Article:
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White: Army Transformation dates remain unchanged

FORT LAUDERDALE, Fla., (Army News Service, March 5, 2003) -- Even though the military is on the verge of war, the Army has no choice but to transform, said the Army's top civilian during the Association of the U.S. Army's mid-winter meeting in Fort Lauderdale, Fla.

The Army has a set schedule to stick with in the coming months to make Transformation happen, said Secretary of the Army Thomas White. Mainly the May Milestone B decisions that will determine the direction the Army will take toward the Objective Force, he added.

"We are not backing off that date...and the Army is in the position to pay for it," White said. "We can't wait. The Army is in the middle of the river."

If the Army does not meet the schedule it has put forward, other Defense Department agencies will take away money the department has invested in Transformation, White said. The schedule calls for the first Future Combat Systems to be ready in 2008.

"We have put the money for Transformation where our mouth is," White said. "And everybody knows that. They will run off with the money if we don't deliver on that time schedule."

He said that the Army still requires six Stryker brigades as a bridge to the future.

"We are at a critical junction in bringing on the Objective Force and the Future Combat Systems." The Objective Force is the term the Army uses to describe how it will train, equip and fight in the future.

"See first, decide first, act first and close decisively is a fundamental shift" in the way the Army fights, White said.

White also said the Army has 610,000 soldiers, both active and reserve, on active duty, and is 10,000 over strength in the active component.

"We will need a supplemental or several of them ... to cover mobilized reservists and unbudgeted operations in the war against terrorism and possible military action against Iraq," White said. "How we're going to pay for them will be a matter of great interest between now and the Easter recess with the U.S. Congress."

Transformation is on the hearts and minds of Army leaders, but the Army's contract with the nation to win wars is nonnegotiable, White alluded.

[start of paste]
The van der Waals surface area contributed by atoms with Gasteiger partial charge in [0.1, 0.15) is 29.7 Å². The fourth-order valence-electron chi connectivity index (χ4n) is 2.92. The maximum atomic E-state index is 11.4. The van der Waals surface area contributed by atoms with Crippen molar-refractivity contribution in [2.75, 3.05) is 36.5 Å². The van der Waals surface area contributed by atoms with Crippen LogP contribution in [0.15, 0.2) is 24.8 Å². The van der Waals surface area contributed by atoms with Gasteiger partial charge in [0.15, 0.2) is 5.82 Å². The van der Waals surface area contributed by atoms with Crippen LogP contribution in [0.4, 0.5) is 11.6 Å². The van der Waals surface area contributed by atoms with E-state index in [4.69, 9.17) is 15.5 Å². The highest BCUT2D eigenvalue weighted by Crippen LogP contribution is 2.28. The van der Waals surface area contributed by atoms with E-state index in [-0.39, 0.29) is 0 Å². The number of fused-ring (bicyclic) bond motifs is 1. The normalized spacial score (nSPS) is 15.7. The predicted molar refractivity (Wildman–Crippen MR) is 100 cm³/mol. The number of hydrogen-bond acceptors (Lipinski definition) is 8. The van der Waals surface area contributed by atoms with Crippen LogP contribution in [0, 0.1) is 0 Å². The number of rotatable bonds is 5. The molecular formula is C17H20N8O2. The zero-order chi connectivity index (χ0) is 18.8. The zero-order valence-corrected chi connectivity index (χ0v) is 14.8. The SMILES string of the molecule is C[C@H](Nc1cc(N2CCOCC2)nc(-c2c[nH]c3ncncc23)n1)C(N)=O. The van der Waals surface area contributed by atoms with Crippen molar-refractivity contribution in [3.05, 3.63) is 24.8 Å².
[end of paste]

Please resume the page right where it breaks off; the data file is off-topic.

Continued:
"It would be a wonderful thing if we had some operational pause ... while we transform the Army." But "we will not have that. We have to transform as we are doing everything else."

Any nation that continues to harbor terrorists will be regarded as a hostile nation, White said. The gravest danger is outlaw regimes willing to share weapons of mass destruction with terrorists, he added.

"We have seen what terrorists can do with four commercial jetliners. Imagine what they can do with weapons of mass destruction," White said.

"Imagine what one canister" of chemical weapons could do if used on a civilian population," White said. "It would bring a day of horror like none we have never known. Saddam [Hussein] agreed to disarm as a condition of ending the Gulf War more than a decade ago.

Using just one example, White said, "to date they have not accounted for 25,000 liters of anthrax."

The United Nation's "final chance" several months ago was the 17th resolution calling on Iraq to disarm, White said. "The Army is in place" with U.S. allies "and a growing coalition of nations" to enforce compliance with the disarmament resolutions.

White cited National Guardsmen's and Army reservists' service in Bosnia, Kuwait and the Sinai, as well as throughout the Central Command theater of operations. "There are over 120,000 guardsmen and reservists mobilized" to fight the war on terrorism "and they have answered the call. We have taken the fight to the terrorists," he said.

White added that the United States has received a great deal of allied support in the fight and he expects allied support in the future in rolling up terrorist cells around the world. He said 3,000 terrorists have been arrested in more than a dozen countries, including the United States.

(Editor's note: Special from the Association of the United State Army.)



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